Next up is our base R output. There are some symbol definitions at the beginning which are the embedded characters. Scrolling to get past them takes much longer than you’d think; it feels like driving past the Googleplex. We have no idea what they are without drawing them.
Then there are 150 path objects which each look like this:
Those are circles. Wouldn’t it much easier, shorter and more human-readable to make them, ya know, circles.
Then there are little and big lines going from hither to yon. They are axes, ticks, and such. Each looks like this:
Getting tedious. Then the text comes in, like this:
That says something like “1.0” — talk about over-thinking it.
The svglite version uses circles and text (hooray), but wants everything to be in its own clip-path and its own
Going via Inkscape from PDF, on the other hand, produces a nightmare of specifying every conceivable option, rather than sticking to simple stuff and defaults. It does use text, but take a look at this “3.0”:
As far as I’m concerned, font-family will do the trick. Who the hell knows what -inkscape-font-specification adds? And so it continues, like this. There’s nothing wrong with it, it just doesn’t put the customer first.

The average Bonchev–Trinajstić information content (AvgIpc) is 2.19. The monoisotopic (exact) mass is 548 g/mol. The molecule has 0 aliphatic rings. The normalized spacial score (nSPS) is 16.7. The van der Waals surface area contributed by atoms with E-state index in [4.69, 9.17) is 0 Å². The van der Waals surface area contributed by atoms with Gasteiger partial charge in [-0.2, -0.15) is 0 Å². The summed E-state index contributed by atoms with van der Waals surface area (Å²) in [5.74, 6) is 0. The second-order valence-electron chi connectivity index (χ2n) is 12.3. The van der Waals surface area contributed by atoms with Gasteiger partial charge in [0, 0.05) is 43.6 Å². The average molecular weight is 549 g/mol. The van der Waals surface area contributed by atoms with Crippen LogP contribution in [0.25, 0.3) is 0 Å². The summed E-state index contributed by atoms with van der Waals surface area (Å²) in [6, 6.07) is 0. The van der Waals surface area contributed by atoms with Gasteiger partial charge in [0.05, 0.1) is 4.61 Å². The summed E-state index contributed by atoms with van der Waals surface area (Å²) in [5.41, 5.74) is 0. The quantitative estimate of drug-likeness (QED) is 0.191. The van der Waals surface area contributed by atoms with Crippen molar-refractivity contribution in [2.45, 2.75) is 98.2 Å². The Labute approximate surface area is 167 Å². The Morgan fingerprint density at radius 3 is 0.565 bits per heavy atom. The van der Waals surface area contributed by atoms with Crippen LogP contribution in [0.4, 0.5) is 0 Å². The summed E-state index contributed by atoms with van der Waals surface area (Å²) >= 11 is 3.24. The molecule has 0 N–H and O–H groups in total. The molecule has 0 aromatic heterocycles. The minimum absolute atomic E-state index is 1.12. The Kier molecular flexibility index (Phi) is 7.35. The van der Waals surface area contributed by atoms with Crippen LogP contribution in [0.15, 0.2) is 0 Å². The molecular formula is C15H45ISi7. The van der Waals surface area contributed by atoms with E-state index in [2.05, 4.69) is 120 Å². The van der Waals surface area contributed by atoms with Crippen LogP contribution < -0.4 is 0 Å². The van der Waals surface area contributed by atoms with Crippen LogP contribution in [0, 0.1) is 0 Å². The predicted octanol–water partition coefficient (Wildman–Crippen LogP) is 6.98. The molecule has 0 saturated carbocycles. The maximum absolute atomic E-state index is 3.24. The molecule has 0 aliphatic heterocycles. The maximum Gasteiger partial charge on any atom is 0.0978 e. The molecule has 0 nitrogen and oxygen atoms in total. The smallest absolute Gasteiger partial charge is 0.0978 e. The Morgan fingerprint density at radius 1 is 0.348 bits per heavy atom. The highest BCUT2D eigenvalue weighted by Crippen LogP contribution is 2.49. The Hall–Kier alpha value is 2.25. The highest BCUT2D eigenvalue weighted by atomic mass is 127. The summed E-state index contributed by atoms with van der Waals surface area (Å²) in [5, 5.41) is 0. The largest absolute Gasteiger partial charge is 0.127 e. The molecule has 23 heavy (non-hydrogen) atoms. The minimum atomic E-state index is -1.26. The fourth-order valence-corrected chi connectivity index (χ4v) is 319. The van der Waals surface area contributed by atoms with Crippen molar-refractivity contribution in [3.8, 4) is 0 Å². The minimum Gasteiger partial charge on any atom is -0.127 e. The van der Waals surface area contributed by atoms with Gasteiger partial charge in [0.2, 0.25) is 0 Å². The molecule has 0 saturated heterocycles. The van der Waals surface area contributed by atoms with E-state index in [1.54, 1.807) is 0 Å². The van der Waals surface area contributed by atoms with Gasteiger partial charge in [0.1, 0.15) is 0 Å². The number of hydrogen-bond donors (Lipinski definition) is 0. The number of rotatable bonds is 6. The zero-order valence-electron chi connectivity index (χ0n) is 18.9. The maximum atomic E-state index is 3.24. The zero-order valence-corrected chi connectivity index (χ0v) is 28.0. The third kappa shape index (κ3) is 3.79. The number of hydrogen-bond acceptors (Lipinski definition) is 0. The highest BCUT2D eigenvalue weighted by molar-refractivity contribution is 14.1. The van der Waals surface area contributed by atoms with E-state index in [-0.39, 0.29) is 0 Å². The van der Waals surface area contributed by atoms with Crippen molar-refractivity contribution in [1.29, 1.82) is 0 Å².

Oh no, what happened in Stata 15?
Now to say something about Stata 15. When you draw a scatterplot marker as a circle in Stata 14, you get one
Some fun with Stata
So, Tim Morris and I talked about having some simple little commands that take an SVG file that Stata has made, and amend it to create something that Stata doesn’t currently produce. Once you start playing with the text file that is SVG, the sky’s the limit. In particular I want to point you to Nadieh Bremer’s talks and web pages, and Sarah Drasner’s book. We’re talking about in on Friday at the Stata Users’ Group in olde London Towne. We have three commands at present: make stuff semi-transparent (handy if you got Stata 14), make a hexbin plot, and embed your SVG in a web page with some simple interactive controls. The GitHub repo is here. We invite you all to play around too.